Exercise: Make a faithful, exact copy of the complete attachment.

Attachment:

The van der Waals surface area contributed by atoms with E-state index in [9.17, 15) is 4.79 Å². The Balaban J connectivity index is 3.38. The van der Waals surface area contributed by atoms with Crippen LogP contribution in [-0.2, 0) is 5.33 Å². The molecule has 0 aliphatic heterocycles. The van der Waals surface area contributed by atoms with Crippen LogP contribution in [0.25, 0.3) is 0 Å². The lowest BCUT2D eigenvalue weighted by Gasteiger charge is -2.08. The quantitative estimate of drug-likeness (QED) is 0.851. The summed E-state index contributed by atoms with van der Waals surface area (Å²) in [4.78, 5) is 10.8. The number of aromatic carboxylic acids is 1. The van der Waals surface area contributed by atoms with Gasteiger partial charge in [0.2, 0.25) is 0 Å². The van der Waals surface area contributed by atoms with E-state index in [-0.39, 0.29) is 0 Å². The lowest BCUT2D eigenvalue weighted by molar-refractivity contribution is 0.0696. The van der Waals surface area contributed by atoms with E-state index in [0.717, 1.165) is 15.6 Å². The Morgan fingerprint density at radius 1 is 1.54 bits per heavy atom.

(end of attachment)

The van der Waals surface area contributed by atoms with E-state index in [9.17, 15) is 4.79 Å². The Balaban J connectivity index is 3.38. The van der Waals surface area contributed by atoms with Crippen LogP contribution in [-0.2, 0) is 5.33 Å². The molecule has 0 aliphatic heterocycles. The van der Waals surface area contributed by atoms with Crippen LogP contribution in [0.25, 0.3) is 0 Å². The lowest BCUT2D eigenvalue weighted by Gasteiger charge is -2.08. The quantitative estimate of drug-likeness (QED) is 0.851. The summed E-state index contributed by atoms with van der Waals surface area (Å²) in [4.78, 5) is 10.8. The number of aromatic carboxylic acids is 1. The van der Waals surface area contributed by atoms with Gasteiger partial charge in [0.2, 0.25) is 0 Å². The van der Waals surface area contributed by atoms with E-state index in [-0.39, 0.29) is 0 Å². The lowest BCUT2D eigenvalue weighted by molar-refractivity contribution is 0.0696. The van der Waals surface area contributed by atoms with E-state index in [0.717, 1.165) is 15.6 Å². The Morgan fingerprint density at radius 1 is 1.54 bits per heavy atom.